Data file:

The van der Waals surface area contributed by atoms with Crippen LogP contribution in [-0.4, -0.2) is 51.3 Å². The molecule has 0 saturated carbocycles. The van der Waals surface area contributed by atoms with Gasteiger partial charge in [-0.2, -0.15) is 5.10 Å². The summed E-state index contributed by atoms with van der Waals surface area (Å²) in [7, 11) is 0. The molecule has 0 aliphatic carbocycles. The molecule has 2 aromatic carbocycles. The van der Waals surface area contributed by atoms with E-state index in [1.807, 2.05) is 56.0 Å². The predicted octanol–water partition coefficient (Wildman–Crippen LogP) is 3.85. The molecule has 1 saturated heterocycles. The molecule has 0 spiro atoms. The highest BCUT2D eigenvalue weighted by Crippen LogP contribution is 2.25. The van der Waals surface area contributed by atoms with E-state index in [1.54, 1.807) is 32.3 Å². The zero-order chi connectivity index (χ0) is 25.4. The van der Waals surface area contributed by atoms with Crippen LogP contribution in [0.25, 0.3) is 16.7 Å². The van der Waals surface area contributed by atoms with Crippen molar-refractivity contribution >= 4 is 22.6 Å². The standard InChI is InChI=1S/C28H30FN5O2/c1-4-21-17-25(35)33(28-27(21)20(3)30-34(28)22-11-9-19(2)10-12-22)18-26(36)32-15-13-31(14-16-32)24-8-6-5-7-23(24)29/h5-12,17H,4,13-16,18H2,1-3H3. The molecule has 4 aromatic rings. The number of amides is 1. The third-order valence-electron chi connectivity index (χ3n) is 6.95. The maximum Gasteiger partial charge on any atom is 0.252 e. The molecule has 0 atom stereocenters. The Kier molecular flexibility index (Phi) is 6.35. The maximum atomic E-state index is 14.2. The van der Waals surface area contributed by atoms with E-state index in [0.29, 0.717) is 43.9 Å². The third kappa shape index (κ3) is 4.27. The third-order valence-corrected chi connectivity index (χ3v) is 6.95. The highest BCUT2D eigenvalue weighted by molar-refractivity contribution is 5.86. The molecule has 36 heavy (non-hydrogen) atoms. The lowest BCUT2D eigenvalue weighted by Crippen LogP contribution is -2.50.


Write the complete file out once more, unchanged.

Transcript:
The van der Waals surface area contributed by atoms with Crippen LogP contribution in [-0.4, -0.2) is 51.3 Å². The molecule has 0 saturated carbocycles. The van der Waals surface area contributed by atoms with Gasteiger partial charge in [-0.2, -0.15) is 5.10 Å². The summed E-state index contributed by atoms with van der Waals surface area (Å²) in [7, 11) is 0. The molecule has 0 aliphatic carbocycles. The molecule has 2 aromatic carbocycles. The van der Waals surface area contributed by atoms with E-state index in [1.807, 2.05) is 56.0 Å². The predicted octanol–water partition coefficient (Wildman–Crippen LogP) is 3.85. The molecule has 1 saturated heterocycles. The molecule has 0 spiro atoms. The highest BCUT2D eigenvalue weighted by Crippen LogP contribution is 2.25. The van der Waals surface area contributed by atoms with E-state index in [1.54, 1.807) is 32.3 Å². The zero-order chi connectivity index (χ0) is 25.4. The van der Waals surface area contributed by atoms with Crippen LogP contribution in [0.25, 0.3) is 16.7 Å². The van der Waals surface area contributed by atoms with Crippen molar-refractivity contribution >= 4 is 22.6 Å². The standard InChI is InChI=1S/C28H30FN5O2/c1-4-21-17-25(35)33(28-27(21)20(3)30-34(28)22-11-9-19(2)10-12-22)18-26(36)32-15-13-31(14-16-32)24-8-6-5-7-23(24)29/h5-12,17H,4,13-16,18H2,1-3H3. The molecule has 4 aromatic rings. The number of amides is 1. The third-order valence-electron chi connectivity index (χ3n) is 6.95. The maximum Gasteiger partial charge on any atom is 0.252 e. The molecule has 0 atom stereocenters. The Kier molecular flexibility index (Phi) is 6.35. The maximum atomic E-state index is 14.2. The van der Waals surface area contributed by atoms with E-state index in [0.29, 0.717) is 43.9 Å². The third kappa shape index (κ3) is 4.27. The third-order valence-corrected chi connectivity index (χ3v) is 6.95. The highest BCUT2D eigenvalue weighted by molar-refractivity contribution is 5.86. The molecule has 36 heavy (non-hydrogen) atoms. The lowest BCUT2D eigenvalue weighted by Crippen LogP contribution is -2.50.